It’s always a mistake to think that you have any real grasp on what’s happening in Mr Robot, given that creator Sam Esmail could upend the whole thing at any moment, showing you that black was white and truths were lies, but the basic situation laid out in this well-paced double bill is as follows:
It’s a month since fsociety hacked E Corp and Elliot (Rami Malek) realised that ‘Mr Robot’ (Christian Slater) was his own manifestation in the form of his dead father. Understandably shaken by this, our wide-eyed anti-hero has gone to ground in Queens of all places. He’s back home living with his cold and withholding mother (“she’s the strictest person I know”) and living an “analogue life”.
How do I take off a mask when it stops being a mask?
What this essentially boils down to is trying to keep ‘Mr Robot’ at bay through a repetitive set of actions (“my perfectly constructed loop”), including going to the park to watch basketball, listening while new friend Leon talks about Seinfeld and the art of nothing (“maybe I’m over-thinking it?”), cleaning up in his mum’s house, attending a church group (“they seem normal”), and writing in a journal.
Unfortunately for Elliot, things aren’t quite as simple as all that. Mr Robot still wants to come out to play, leading to a number of conversations about will and responsibility and whose fault the E Corp hack ultimately was. And the supremely creepy Tyrell Wellick isn’t out of the picture yet either—after being missing in action for most of the double-header, the second episode ended with Elliot taking a phone call which opened with the familiar words “Bonsoir Elliot”.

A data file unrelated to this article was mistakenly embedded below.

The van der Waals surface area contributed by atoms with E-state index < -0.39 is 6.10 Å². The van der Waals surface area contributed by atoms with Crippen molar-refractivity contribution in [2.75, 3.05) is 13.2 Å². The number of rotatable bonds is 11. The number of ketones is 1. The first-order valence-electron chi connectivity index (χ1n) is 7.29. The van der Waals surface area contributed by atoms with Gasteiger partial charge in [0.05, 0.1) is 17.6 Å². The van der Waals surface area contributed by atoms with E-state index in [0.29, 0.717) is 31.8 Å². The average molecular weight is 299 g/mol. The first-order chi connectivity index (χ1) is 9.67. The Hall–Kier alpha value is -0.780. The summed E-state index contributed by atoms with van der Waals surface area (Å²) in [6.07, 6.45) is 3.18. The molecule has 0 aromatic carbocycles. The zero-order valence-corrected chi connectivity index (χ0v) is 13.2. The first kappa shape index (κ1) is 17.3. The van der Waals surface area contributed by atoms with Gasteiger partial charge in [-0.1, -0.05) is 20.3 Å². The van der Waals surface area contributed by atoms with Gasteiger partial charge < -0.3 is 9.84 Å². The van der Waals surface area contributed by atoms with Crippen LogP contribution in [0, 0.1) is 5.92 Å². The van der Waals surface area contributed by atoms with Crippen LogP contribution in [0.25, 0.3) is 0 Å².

So, where does our young protagonist go now?
What seems to be shaping up here are two separate fights: one between fsociety and E Corp for America, and one between Elliot and Mr Robot for his mind. And the only thing we can say for certain is that neither will be easy to watch. They’ll almost certainly make for outstanding television, however: these opening two hours demonstrated that Esmail hasn’t lost the nerve and style that made season 1 such addictive viewing, while Malek’s performance is still so good it hurts. In particular, the scenes involving Elliot were a powerful picture of mental illness desperately held at bay that was both bleakly believable and horribly raw to watch. Welcome back, friend.
We’re in a war—and we’re on the losing side of it.
What of the rest of the gang? With Wellick missing in action, the divinely creepy Mrs Wellick (Stephanie Corneliussen) was left to get her S&M kicks from a hapless former bartender who really wasn’t too happy about it (“did I hurt you too much?” he asked pitifully before wilting in the face of her snarl). Meanwhile, Darlene (Carly Chaikin) has assumed control of fsociety—in a throwaway moment we learnt she’s visiting Elliot, but we’ve yet to see the fruits of those interactions—and is doing her best to direct the ongoing revolution.
As to how that’s actually going… well let’s just say the jury is out. One of the episode’s most powerful scenes saw a woman desperately try to convince her branch of E bank that she’d made her loan payments, and it’s clear that Esmail wants us to remember that big beasts like E Corp adapt quickly to even the worst experiences and then promptly start manipulating the situation to their own ends. Darlene did manage to pull off a couple of good stunts—having her people saw the balls of the Wall St bull in an amusing short scene, and more importantly getting the E Corp CTO to burn $5.9 million while wearing a fsociety mask—but it still feels as though without Elliot this is a revolution in freefall.